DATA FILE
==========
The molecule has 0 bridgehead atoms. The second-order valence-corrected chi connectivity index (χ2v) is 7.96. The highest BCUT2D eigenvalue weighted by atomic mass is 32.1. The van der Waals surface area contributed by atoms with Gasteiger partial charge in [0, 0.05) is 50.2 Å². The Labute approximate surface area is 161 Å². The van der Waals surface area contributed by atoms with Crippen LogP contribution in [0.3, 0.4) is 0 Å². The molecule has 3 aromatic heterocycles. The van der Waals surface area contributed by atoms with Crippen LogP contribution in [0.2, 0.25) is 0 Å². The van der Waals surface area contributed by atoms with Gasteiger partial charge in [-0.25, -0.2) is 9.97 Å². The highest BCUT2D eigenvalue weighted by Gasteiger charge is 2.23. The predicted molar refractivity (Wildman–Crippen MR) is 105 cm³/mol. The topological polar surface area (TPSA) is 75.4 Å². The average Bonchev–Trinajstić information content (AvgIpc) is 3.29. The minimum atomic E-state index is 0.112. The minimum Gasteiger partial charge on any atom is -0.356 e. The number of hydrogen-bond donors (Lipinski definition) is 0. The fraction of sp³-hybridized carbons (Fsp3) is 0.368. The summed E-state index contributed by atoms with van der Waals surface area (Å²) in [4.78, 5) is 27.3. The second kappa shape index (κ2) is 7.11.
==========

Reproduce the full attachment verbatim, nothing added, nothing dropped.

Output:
The molecule has 0 bridgehead atoms. The second-order valence-corrected chi connectivity index (χ2v) is 7.96. The highest BCUT2D eigenvalue weighted by atomic mass is 32.1. The van der Waals surface area contributed by atoms with Gasteiger partial charge in [0, 0.05) is 50.2 Å². The Labute approximate surface area is 161 Å². The van der Waals surface area contributed by atoms with Crippen LogP contribution in [0.3, 0.4) is 0 Å². The molecule has 3 aromatic heterocycles. The van der Waals surface area contributed by atoms with Crippen LogP contribution in [0.2, 0.25) is 0 Å². The van der Waals surface area contributed by atoms with Gasteiger partial charge in [-0.25, -0.2) is 9.97 Å². The highest BCUT2D eigenvalue weighted by Gasteiger charge is 2.23. The predicted molar refractivity (Wildman–Crippen MR) is 105 cm³/mol. The topological polar surface area (TPSA) is 75.4 Å². The average Bonchev–Trinajstić information content (AvgIpc) is 3.29. The minimum atomic E-state index is 0.112. The minimum Gasteiger partial charge on any atom is -0.356 e. The number of hydrogen-bond donors (Lipinski definition) is 0. The fraction of sp³-hybridized carbons (Fsp3) is 0.368. The summed E-state index contributed by atoms with van der Waals surface area (Å²) in [4.78, 5) is 27.3. The second kappa shape index (κ2) is 7.11.